family

Discussion in 'Life After the Academy' started by navy2016, Apr 19, 2010.

  1. navy2016

    navy2016 Member

    Joined:
    Dec 30, 2009
    Messages:
    609
    Likes Received:
    2
    Is it complicated to raise a family as an officer in any of the service branches?

    Also if ur wife is also an officer, she cant have children?
    or is it better off to marry a civilian


    I was wondering how much does a military career conflict with family.
     
  2. flieger83

    flieger83 Super Moderator Moderator

    Joined:
    Jul 26, 2008
    Messages:
    2,852
    Likes Received:
    343
    I am the son of a flag officer with 30 years of service, my grandfather served 41 years...

    Is it complicated for a family in the military? Yes. Is it complicated anywhere else? Yes. The services add a different aspect of "difficulty" at times, but at other times it aids you greatly.

    If your wife is an officer, there are no restrictions on childbearing; there are no restrictions on enlisted members either: we ALL have families! A civilian or military spouse is your choice and hers/his, nobody else's. There are difficulties with a "dual military" marriage when it comes to assignments, career choices, etc., but you deal with that. FYI...my wife and I were both pilots on active duty at the same time and YES, we had difficulties...we were based apart for several years, twice. It's part of the job sometimes. But it was OUR choice.

    So I guess I'd say a military family is no different from a civilian one in many ways and very different in others. But it's NOT untenable...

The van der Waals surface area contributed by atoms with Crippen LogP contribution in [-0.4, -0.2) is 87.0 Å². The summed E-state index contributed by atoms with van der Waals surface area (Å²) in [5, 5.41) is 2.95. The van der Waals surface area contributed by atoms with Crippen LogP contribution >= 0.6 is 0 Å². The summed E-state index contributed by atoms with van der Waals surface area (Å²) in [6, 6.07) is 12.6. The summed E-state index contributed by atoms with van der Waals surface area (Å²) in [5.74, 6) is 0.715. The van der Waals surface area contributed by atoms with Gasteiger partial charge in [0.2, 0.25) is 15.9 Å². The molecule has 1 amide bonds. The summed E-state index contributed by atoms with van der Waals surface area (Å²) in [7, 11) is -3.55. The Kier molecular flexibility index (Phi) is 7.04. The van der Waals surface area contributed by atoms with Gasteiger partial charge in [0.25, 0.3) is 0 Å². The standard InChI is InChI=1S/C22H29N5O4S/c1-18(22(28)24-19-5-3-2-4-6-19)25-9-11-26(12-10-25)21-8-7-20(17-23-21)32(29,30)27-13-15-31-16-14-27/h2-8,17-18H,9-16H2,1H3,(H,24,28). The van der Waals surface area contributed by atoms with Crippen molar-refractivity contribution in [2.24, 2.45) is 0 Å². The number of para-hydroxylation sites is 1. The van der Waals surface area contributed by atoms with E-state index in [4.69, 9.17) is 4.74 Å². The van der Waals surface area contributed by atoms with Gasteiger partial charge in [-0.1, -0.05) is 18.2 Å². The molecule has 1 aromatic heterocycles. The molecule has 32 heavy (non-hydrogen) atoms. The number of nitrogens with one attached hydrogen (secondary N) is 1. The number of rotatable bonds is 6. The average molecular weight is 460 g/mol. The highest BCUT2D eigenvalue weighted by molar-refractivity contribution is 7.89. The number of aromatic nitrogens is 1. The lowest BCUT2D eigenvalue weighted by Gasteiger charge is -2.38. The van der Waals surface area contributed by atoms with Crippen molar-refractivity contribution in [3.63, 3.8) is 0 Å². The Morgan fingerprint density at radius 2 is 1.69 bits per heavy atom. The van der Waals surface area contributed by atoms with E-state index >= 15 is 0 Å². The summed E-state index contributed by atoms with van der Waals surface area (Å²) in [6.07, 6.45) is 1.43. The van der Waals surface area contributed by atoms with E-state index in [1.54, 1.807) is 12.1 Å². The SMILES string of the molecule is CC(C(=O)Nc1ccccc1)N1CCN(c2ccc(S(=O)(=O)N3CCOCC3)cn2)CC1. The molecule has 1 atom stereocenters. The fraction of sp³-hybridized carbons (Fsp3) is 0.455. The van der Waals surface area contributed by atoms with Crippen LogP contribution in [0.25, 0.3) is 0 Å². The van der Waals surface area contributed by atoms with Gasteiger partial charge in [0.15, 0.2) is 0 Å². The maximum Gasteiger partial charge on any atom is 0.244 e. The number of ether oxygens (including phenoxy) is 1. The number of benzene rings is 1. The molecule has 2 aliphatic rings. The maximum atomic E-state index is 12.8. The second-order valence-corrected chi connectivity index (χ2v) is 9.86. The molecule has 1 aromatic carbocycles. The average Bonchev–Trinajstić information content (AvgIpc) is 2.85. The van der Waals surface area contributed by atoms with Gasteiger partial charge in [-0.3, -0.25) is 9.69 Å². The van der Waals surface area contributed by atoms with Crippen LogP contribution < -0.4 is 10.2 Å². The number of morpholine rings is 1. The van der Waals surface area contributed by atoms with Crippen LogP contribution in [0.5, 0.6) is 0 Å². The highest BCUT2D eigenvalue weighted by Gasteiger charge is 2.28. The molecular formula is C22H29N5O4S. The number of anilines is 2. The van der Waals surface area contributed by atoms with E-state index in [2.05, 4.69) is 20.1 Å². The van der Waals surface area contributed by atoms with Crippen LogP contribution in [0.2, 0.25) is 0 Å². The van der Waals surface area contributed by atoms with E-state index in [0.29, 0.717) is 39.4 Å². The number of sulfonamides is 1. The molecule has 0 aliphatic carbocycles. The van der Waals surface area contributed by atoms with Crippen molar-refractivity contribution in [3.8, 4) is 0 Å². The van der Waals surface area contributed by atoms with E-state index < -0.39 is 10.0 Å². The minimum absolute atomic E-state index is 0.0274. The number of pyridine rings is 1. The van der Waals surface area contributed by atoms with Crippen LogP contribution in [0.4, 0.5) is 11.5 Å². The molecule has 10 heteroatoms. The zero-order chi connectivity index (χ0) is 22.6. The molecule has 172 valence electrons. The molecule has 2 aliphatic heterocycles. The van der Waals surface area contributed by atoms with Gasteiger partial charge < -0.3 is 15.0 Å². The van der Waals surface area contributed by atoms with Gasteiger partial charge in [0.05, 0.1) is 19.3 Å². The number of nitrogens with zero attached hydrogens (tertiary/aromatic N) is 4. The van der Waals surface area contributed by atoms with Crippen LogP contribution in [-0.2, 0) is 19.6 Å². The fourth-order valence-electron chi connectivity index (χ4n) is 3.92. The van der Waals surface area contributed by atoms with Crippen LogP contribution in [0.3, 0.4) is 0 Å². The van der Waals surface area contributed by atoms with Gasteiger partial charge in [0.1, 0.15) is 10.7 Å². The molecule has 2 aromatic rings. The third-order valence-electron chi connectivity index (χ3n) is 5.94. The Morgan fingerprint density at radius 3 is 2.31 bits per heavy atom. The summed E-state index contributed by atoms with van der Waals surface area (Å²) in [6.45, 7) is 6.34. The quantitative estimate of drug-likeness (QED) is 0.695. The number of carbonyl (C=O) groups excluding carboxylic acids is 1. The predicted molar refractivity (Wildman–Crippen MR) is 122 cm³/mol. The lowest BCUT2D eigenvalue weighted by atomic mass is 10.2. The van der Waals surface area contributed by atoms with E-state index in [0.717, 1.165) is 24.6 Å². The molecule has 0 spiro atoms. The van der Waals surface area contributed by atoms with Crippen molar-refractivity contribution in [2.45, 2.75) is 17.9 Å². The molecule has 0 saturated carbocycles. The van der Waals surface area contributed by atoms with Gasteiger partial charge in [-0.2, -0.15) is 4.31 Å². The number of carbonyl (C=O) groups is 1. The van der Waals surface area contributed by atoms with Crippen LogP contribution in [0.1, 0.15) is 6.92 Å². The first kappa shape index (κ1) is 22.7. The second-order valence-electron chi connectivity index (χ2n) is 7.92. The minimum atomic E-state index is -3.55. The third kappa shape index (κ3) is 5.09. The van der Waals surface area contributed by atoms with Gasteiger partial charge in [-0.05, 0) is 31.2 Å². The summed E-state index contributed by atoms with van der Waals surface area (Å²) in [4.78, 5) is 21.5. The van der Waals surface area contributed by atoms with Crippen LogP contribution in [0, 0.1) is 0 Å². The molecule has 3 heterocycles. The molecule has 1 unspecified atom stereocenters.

Pima...you're better at this than I for perspective...

    Steve
    USAFA ALO
    USAFA '83
     
  3. Pima

    Pima Parent

    Joined:
    Nov 28, 2007
    Messages:
    12,809
    Likes Received:
    956
    First, the AD spouse can have kids, even FIFI (1st female Thunderbird) is currently expecting her first kids (twins).

    I know many female officers with children. The problem that occurs in a dual AD marriage is deployments because theoretically you both can be sent at the same time or one right after the other.

    It is even common now for the guys to resign their commission and be the stay at home Dad. I know several, more than I can count on both hands. The reason why is that at a certain point they both look at their career progression and decide which one has a better chance for tracking further in promotion, and which one really wants to stay.

    The hard part for dual AD marriage is that the military only guarantees a joint assignment in the same theater. Jeannie Flynn is a prime example. Her husband is a 16 pilot and stationed at Shaw, SC she is a Strike Eagle pilot and stationed at SJAFB, NC. Hard to have a marriage and kids if you live in 2 different states. They were both offered commands and so they decided to do a "I'll see you on weekends" marriage.

    As for family, the one thing I absolutely love above having children in the military is the children seem to have more innocence than what is typical in society. They really have the 1950 Leave It to Beaver family. I don't know why, maybe it is because the only constant in their life is family and the families they associate with also have the same commonality. Don't get me wrong there is no halo on their heads, but it really is a societal difference. I see it everytime I see the difference between our children and my nieces and nephews. Their family is not blood to them it is family that they had the privilege to choose. Additionally the reason the military family is very close knit is because when they move the first few weeks the only friends they really have are their siblings. Their siblings also are there experiencing the exact same thing...moves and deployments. They are the only ones that can truly understand what each other is experiencing, even the parent can't understand to the point that the sibling does. This all put together creates a very tight bond between them. To this day with our DS off at college and DD going to college they text each other everyday. They fight like cats and dogs, but there is that bond.